Columbus' ship bell on the block for $1-million©Associated Press
February 8, 2003
MADRID -- For sale: one ship's bell, old and corroded, big piece missing. Past user: Columbus.
Bidding starts at $1-million when that bronze artifact from the Santa Maria, the flagship of Christopher Columbus' historic 1492 voyage, goes to auction Feb. 20 in Madrid.
The bell belongs to an Italian diver, Roberto Mazzara, who found it in a shipwreck off Portugal's coast in 1994 and did years of detective work to prove it is the bell that tolled when Columbus and his tiny flotilla arrived in America.
A Barcelona auction house expects about 10 bidders, a mix of private and institutional buyers, to vie for the one-of-a-kind piece.
It not only is the oldest ship's bell recovered and the only known relic from Columbus' first journey across the Atlantic -- it also symbolizes that instant when European settlers first glimpsed the New World.
"Let's be frank," Mazzara said. "This object has a value that is incalculable."
Pretty, it is not. Turquoise rust cakes much of the bell after spending 450 years underwater. A gaping hole with jagged edges mars much of the top half of the bell, which measures about 10 inches tall and 10 inches in diameter.
Encrusted in the bottom part is a flat, white seashell the size of a fingernail. The bell weighs about 31 pounds.
Is it for real? Yes, said Claudio Bonifacio, a shipwreck expert who has done extensive research as a consultant on this and other sunken treasure cases at the Archive of the Indies, the official record of Spain's colonial era. "It is not fake," he said.
Mazzara, 41, and another diver found the bell while searching for a gold-laden Spanish galleon San Salvador that was twice the size of the Santa Maria and sank off northern Portugal en route to Spain in 1555.
The Atlantic waters were calm the July 1994 day when Mazzara's colleague spotted a small arc of metal peaking out of the seabed in just 25 feet of water, about 150 yards from the beach.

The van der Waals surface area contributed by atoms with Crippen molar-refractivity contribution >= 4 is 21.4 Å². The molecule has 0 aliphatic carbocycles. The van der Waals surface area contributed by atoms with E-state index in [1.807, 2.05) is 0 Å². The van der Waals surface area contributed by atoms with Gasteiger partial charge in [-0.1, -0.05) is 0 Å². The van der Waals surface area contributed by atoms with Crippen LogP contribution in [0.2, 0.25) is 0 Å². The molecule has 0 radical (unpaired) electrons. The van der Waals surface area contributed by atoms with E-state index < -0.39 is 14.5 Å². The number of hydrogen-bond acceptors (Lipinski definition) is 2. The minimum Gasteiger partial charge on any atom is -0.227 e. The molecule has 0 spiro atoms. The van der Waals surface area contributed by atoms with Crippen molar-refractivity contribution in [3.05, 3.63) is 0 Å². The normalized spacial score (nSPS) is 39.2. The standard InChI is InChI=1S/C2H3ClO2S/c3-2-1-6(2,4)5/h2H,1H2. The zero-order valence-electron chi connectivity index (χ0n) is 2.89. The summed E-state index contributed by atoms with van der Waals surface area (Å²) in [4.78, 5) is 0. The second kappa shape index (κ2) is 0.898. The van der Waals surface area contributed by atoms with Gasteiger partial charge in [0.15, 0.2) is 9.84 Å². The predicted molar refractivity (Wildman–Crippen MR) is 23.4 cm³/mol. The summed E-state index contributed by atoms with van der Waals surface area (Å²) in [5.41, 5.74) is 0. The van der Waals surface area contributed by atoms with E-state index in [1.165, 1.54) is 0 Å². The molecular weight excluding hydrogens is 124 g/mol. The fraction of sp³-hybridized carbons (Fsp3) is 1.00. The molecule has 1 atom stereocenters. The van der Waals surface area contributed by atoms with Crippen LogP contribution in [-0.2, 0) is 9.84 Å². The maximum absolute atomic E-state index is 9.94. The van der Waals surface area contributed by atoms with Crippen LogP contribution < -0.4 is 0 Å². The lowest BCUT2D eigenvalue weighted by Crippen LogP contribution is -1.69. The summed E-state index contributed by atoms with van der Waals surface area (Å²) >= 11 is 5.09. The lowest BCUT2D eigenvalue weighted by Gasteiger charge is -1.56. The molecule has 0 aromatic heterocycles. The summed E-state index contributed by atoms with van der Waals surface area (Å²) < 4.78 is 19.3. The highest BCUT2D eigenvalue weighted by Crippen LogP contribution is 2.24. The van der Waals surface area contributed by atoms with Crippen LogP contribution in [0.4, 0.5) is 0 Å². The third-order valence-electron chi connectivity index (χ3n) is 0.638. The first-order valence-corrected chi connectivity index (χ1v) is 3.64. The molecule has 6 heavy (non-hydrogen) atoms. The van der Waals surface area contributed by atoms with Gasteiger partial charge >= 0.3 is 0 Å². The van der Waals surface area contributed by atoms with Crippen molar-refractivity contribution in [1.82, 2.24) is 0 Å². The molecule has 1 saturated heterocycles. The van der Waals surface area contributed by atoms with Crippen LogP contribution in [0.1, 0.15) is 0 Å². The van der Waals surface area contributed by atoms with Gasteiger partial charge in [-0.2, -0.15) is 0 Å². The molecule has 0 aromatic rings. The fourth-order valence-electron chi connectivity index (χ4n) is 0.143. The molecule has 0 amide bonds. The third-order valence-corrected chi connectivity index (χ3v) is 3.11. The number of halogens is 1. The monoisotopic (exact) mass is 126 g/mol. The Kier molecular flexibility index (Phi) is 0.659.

Mazzara said his buddy yanked on the metal so hard it broke -- apparently causing at least part of the hole that mars the bell today -- and whipped out a knife to scrap away undersea crud until Mazzara wrestled the bell away from him.
Mazzara's first reaction was puzzlement. The bell had been found in what was the San Salvador's cargo section rather than its mast, where it should have been if it had been the galleon's bell.
Also, the bell was too small and plain for such a powerful, well-armed vessel, designed to carry vast loads of gold, silver and gems from the Americas back to Spain's royal court.
Why would anyone bother to ship such a cheap ringer back to Spain, especially when bells -- used for churches, alarms and assemblies, among other things -- were in such short supply in America?
"The first thing I thought was, 'This thing should not be here,' " Mazzara said from his home in Algeciras in southern Spain. "The feeling I had was like finding a refrigerator inside the treasure chamber of the Great Pyramid."
An important clue appeared on the bell. The small hole at the top, for hanging the bell, showed signs of erosion caused by a metal object. While in use on the ship, the bell would have hung from rope, so there should be no erosion.
The use of metal -- nails, which were square back then and thus abrasive in the hole -- suggested the bell was attached to a wall or tree. Then, at some point, someone in Spain decided the bell was so valuable it should be brought home.
Mazzara hypothesized -- and Bonifacio and other academics agreed -- that the bell was used at the fort Columbus ordered built on the Caribbean island of Hispaniola.
The bell was taken ashore when the Santa Maria ran aground on Dec. 25, 1492, along with wood from the ship, in order to build the fortress named Navidad, or Christmas.
Archives of the Indies documents and other records show that in 1555, Columbus' grandson Luis was expecting a shipment of family belongings from Santo Domingo, the city founded on Hispaniola.
Records also say a bell in storage at a fortress in nearby Puerto Rico was listed as being worth 32 pesos, an amount equal to three times the yearly salary of a 16th century sailor.
In addition, the manifest from the San Salvador -- the wreck Mazzara found -- said the cargo included a bell from a fortress called Navidad.
"It would make no sense for this not to be the bell of the Santa Maria," Bonifacio said.
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